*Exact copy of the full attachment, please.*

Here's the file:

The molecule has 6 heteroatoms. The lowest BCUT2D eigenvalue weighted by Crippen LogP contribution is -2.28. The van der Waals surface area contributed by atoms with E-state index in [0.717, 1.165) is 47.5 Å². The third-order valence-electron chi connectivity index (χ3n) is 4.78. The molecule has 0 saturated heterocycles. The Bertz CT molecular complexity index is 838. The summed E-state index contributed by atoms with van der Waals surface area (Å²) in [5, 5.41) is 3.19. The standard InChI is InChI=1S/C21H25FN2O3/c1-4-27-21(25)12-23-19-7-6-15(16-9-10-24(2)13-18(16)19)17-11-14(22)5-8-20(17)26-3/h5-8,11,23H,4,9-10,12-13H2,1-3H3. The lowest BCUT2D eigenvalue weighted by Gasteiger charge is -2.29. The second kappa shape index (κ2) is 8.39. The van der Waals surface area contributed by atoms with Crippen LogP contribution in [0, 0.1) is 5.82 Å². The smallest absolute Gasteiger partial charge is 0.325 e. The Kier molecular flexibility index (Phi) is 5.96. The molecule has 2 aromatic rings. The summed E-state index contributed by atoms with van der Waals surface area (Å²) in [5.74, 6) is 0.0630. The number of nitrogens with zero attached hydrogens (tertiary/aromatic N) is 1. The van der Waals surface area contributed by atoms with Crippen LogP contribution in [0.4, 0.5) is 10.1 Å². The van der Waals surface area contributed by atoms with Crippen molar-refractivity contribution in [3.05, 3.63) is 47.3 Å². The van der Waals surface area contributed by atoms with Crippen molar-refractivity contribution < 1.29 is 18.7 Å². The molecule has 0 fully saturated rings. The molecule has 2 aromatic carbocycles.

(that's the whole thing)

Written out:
The molecule has 6 heteroatoms. The lowest BCUT2D eigenvalue weighted by Crippen LogP contribution is -2.28. The van der Waals surface area contributed by atoms with E-state index in [0.717, 1.165) is 47.5 Å². The third-order valence-electron chi connectivity index (χ3n) is 4.78. The molecule has 0 saturated heterocycles. The Bertz CT molecular complexity index is 838. The summed E-state index contributed by atoms with van der Waals surface area (Å²) in [5, 5.41) is 3.19. The standard InChI is InChI=1S/C21H25FN2O3/c1-4-27-21(25)12-23-19-7-6-15(16-9-10-24(2)13-18(16)19)17-11-14(22)5-8-20(17)26-3/h5-8,11,23H,4,9-10,12-13H2,1-3H3. The lowest BCUT2D eigenvalue weighted by Gasteiger charge is -2.29. The second kappa shape index (κ2) is 8.39. The van der Waals surface area contributed by atoms with Crippen LogP contribution in [0, 0.1) is 5.82 Å². The smallest absolute Gasteiger partial charge is 0.325 e. The Kier molecular flexibility index (Phi) is 5.96. The molecule has 2 aromatic rings. The summed E-state index contributed by atoms with van der Waals surface area (Å²) in [5.74, 6) is 0.0630. The number of nitrogens with zero attached hydrogens (tertiary/aromatic N) is 1. The van der Waals surface area contributed by atoms with Crippen LogP contribution in [0.4, 0.5) is 10.1 Å². The van der Waals surface area contributed by atoms with Crippen molar-refractivity contribution in [3.05, 3.63) is 47.3 Å². The van der Waals surface area contributed by atoms with Crippen molar-refractivity contribution < 1.29 is 18.7 Å². The molecule has 0 fully saturated rings. The molecule has 2 aromatic carbocycles.